By Barbara Fahs, Garden Guides Contributor
Just as the common cold is a virus that attacks humans, plant viruses are similar pathogens that attack plants. A common virus that home gardeners often encounter is the tobacco mosaic virus - it can decimate your tomatoes if they get infected.
Prevention and Control
With tomato tobacco mosaic virus, it is important not to allow the smoking of cigarettes near your garden. If you are a smoker, wash your hands after smoking and before touching your tomato plants.
Viruses are specific to their host plant, which includes tomatoes, lettuce, cauliflower, lilies, ranunculus, roses and a long list of others. Over 400 plant viruses are known to exist.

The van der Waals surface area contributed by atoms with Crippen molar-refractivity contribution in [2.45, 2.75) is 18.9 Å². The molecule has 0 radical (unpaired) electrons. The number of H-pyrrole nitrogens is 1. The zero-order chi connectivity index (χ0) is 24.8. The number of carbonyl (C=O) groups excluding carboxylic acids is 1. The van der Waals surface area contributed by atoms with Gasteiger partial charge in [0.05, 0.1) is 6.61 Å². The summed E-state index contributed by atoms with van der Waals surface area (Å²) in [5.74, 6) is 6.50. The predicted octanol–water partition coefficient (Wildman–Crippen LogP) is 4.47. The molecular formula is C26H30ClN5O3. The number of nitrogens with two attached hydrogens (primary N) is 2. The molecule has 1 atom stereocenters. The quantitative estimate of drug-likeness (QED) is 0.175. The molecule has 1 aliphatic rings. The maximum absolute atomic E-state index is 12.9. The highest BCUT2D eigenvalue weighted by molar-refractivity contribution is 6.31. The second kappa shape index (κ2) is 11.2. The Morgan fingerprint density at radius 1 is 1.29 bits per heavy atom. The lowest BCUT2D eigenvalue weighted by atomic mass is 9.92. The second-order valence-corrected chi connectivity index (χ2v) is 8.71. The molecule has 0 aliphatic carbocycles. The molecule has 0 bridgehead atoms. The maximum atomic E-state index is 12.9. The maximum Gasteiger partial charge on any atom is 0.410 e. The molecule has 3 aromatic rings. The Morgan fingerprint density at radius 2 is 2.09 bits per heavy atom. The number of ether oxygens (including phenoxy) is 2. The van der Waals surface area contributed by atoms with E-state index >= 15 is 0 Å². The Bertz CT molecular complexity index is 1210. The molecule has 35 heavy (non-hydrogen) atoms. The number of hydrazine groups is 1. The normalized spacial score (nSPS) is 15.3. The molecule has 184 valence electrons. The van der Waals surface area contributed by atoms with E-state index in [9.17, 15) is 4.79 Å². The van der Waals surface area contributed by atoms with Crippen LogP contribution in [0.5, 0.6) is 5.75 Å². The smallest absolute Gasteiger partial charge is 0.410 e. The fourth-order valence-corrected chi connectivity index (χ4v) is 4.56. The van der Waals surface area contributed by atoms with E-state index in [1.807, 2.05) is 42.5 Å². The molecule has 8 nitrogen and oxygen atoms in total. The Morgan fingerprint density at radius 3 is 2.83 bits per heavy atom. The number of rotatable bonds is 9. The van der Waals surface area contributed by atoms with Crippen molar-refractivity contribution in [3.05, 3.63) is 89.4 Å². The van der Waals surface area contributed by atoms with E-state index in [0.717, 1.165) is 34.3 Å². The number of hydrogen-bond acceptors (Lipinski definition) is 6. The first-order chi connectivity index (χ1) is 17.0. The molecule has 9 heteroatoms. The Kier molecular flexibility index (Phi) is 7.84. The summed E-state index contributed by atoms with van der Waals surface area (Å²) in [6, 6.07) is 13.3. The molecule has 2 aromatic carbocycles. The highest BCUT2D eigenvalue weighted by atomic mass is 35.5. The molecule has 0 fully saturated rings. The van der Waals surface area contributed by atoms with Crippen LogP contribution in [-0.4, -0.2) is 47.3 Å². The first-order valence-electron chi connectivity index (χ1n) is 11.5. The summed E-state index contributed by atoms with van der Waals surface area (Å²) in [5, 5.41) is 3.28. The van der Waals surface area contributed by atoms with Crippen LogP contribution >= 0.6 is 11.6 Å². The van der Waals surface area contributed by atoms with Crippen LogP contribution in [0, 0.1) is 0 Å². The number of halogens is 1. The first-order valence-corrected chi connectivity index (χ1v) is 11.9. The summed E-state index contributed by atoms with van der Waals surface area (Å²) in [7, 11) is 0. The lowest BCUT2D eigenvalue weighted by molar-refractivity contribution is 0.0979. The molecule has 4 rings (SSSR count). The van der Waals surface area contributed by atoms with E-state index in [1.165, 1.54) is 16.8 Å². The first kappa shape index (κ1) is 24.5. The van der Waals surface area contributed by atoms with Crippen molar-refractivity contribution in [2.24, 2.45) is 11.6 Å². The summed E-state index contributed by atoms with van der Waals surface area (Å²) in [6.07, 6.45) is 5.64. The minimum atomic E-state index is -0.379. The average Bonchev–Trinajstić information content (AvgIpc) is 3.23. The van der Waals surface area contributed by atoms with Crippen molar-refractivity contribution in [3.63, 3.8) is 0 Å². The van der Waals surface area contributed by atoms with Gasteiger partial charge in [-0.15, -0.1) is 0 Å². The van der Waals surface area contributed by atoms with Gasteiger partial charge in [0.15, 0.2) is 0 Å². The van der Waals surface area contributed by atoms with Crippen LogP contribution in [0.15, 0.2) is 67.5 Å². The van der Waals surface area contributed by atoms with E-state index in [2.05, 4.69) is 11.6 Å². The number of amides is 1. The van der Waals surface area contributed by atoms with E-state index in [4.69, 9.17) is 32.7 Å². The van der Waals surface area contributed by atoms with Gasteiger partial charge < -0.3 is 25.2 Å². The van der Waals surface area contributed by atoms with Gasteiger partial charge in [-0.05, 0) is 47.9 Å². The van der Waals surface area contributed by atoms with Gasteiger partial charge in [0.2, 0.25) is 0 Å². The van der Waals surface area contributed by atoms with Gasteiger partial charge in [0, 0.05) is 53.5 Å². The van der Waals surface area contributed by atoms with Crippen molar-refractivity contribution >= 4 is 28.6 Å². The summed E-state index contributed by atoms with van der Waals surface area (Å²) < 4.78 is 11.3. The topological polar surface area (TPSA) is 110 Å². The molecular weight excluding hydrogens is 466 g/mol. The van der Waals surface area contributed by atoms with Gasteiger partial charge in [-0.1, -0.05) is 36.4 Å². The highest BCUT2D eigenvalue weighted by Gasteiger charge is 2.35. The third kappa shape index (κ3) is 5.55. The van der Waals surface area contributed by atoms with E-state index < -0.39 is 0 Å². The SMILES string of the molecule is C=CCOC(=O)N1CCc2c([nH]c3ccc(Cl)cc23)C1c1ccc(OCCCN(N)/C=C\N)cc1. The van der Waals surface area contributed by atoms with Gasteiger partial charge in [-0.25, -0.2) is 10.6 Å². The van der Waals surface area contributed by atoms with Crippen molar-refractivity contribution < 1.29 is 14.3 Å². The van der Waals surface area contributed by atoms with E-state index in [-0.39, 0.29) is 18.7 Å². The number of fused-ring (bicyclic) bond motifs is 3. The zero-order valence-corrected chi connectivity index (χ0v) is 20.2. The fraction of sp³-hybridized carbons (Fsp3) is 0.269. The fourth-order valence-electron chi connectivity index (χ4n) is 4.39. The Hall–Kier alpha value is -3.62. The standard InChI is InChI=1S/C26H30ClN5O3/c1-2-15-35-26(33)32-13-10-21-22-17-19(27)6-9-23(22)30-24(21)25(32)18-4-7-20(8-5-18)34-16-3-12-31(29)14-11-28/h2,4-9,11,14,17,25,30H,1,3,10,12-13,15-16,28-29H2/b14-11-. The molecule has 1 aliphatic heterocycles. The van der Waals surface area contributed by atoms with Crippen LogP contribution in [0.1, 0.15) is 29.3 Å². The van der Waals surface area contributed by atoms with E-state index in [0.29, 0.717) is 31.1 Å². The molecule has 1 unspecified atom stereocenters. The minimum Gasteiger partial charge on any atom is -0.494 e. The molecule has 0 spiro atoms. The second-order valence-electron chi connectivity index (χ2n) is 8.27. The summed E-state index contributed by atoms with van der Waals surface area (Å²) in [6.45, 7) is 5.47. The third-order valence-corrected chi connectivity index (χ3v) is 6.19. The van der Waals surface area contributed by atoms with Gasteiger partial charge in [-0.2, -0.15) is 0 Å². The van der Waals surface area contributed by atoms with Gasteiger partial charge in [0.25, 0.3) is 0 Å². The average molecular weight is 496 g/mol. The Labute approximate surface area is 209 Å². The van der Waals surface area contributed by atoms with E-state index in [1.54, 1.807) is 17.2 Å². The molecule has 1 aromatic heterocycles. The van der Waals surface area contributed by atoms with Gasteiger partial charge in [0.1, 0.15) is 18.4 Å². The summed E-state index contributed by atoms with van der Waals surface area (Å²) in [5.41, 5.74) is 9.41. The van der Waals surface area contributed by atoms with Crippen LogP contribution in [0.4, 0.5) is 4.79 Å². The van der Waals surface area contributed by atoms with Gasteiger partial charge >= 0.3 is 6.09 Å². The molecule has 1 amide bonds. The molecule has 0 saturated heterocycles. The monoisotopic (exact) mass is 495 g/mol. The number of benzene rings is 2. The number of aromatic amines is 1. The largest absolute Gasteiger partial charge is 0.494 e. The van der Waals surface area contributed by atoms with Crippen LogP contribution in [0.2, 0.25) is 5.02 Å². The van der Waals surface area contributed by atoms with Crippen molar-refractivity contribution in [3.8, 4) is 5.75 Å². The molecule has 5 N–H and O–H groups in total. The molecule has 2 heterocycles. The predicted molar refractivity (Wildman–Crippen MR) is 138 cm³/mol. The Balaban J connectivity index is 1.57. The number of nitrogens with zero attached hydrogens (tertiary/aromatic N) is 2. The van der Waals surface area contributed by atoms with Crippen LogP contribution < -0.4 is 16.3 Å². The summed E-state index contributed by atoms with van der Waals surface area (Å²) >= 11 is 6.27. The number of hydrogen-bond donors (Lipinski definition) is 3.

The visible symptoms of a virus can include speckled or yellowing leaves, leading to eventual death. Some viruses, such as the "mosaic" viruses, cause a mottled appearance of the plant's leaves.
Although insects do not consume viruses, they can spread them. Leafhoppers, nematodes and white flies are often the culprits in transmitting a plant virus to the host plant. Controlling such insects can help to control viruses.
Chemical products do not control plant viruses. If you keep insect pests under control, those responsible for spreading a virus will not be able to do so. If you grow varieties of plants that are resistant to viruses, this helps to prevent problems later. Use virus-free planting material for crops such as potatoes.
Other Methods of Control
Monocropping, the practice of growing large numbers of just one plant, can increase the likelihood of a virus being introduced.